In the latest development on the hepatitis C outbreak saga at the Singapore General Hospital’s renal ward, some 1,000 people who have passed through the ward in the first six months of this year will be screened for the virus.
The hospital says it is getting in touch with those who had passed through the renal ward – both staff and patients – to come in for hepatitis C screening.
According to local news reports, eight of the 22 affected patients have died.
“Among these deaths, four are linked to the virus infection, while a fifth is under review,” says the TODAY newspaper. “Two of the remaining 14 survivors are still warded.”
The 1,000 people which SGH says will be involved in the test are a much higher number than the initial 411 which the hospital said, on Tuesday, it would be conducting tests on.
Professor Fong Kok Yong, chairman of SGH’s medical board, had told the media then, “We will be calling back patients who passed through the ward from January to June 2015, and to date, we’ve actually looked through all those who passed through and we’ve identified 411 of them, whom we’ll be calling back just to check.”
By 6pm on Thursday, the hospital had managed to contact 298 of these patients. 251 of them have fixed appointments. SGH said it has also screened 78 patients, as well as 169 staff.
As for the staff themselves, it is reported that 42 doctors and 51 nurses had “provided direct care to renal patients.” These staff members will also be screened, along with other doctors who covered the ward during the period.
While the cause of the outbreak is still unknown and is still being investigated, one possibility which has been raised is a lapse in the use of multi-dose vials.
For the uninitiated, a multi-dose vial “is a vial of liquid medication intended for parenteral administration (injection or infusion) that contains more than one dose of medication”, according to the United States Centers for Disease Control and Prevention (CDC).
The medication from each of such vials can also be shared by two or three patients.
Application of the medicine from such vials is made through the use of new needles and syringes each time, to prevent or avoid contamination.
According to the CDC website:
“Multi-dose vials should be dedicated to a single patient whenever possible.
“If multi-dose vials must be used for more than one patient, they should not be kept or accessed in the immediate patient treatment area. This is to prevent inadvertent contamination of the vial through direct or indirect contact with potentially contaminated surfaces or equipment that could then lead to infections in subsequent patients.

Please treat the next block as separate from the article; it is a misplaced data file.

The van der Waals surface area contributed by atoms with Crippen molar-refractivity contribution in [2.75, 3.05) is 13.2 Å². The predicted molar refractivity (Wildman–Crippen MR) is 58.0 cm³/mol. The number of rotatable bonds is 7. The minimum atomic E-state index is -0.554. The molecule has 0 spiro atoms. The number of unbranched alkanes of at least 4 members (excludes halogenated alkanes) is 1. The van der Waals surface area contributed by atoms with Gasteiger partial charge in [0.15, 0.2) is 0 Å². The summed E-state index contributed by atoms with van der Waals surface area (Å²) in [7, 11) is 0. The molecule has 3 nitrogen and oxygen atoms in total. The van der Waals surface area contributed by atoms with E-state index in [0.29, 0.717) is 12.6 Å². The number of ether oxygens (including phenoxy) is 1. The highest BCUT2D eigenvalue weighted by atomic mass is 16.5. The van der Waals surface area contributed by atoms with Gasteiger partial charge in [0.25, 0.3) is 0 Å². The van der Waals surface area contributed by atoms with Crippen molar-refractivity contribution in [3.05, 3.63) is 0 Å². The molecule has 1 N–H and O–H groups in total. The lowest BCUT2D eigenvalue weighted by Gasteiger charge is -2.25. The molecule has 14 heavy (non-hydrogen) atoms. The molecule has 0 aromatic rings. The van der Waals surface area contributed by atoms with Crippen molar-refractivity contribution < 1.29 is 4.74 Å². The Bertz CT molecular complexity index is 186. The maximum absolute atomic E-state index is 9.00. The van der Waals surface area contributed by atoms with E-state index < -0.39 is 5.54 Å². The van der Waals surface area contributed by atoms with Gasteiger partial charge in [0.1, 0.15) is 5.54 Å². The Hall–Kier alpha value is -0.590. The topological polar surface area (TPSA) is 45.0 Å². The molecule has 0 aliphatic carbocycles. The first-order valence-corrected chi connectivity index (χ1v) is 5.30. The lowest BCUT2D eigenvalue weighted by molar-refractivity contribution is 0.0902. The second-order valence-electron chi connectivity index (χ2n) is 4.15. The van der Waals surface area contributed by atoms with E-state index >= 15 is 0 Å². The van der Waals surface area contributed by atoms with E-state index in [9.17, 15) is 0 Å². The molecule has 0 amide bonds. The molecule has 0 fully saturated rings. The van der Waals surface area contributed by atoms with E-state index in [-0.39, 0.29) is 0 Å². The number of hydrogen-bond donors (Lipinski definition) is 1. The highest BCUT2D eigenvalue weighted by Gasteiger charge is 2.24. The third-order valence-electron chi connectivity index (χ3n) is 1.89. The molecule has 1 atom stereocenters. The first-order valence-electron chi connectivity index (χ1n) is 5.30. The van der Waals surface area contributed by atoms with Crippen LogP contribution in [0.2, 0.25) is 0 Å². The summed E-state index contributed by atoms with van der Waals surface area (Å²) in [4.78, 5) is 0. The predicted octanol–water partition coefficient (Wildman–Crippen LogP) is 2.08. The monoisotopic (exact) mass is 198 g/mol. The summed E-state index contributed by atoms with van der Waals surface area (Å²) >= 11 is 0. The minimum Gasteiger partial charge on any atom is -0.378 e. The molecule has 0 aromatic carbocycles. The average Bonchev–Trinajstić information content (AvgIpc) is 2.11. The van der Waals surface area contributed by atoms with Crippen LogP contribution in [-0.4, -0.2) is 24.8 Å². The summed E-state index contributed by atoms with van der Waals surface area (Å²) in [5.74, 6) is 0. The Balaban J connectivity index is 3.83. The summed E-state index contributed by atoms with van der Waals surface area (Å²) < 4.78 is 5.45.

“If a multi-dose vial enters the immediate patient treatment area, it should be dedicated to that patient only and discarded after use.”
Singapore’s Ministry of Health (MOH) said on Wednesday that “both single-dose and multi-dose injection medication vials are used in our public hospitals.”
“Our public hospitals utilise multi-dose vials where the preparation is specifically formulated for such use, and governed by safety protocols,” the ministry added.
However, it also said in a statement on Wednesday that “it is not yet conclusive that the use of multi-dose vials is the cause of the Hepatitis C infection in this incident.”
Nonetheless, it explained that “as multi-dose vials are potentially at risk of contamination between uses, their safe use requires additional safety and infection prevention and control measures that staff have to comply with, such as opening only one vial of a particular medication at a time in each patient-care area, as recommended by WHO. Failure to comply to safety protocols may cause infection.”
The MOH has thus far convened an independent review committee to provide an “independent, objective and critical review of SGH’s report” which was submitted to the ministry in September, and to “review the work and findings of the two Committees convened by SGH to investigate this Cluster (i.e. the Medical Review Committee and Quality Assurance Review Committee)”, among other things in the Terms of Reference issued by the MOH to the committee.
It is, however, unclear if the authorities are also considering the possibility of intentional contamination, as some have pointed out.
“There’s of course also that possibility for the infection to have been caused intentionally, i.e. it was malicious or sabotage,” wrote blogger Zit Seng.
Thus far, there has neither been any indication that this has happened, nor have the police been brought in to investigate any possible criminal act with regard to the hepatitis C outbreak.
But with the cause or causes of the outbreak unknown, nothing should be ruled out.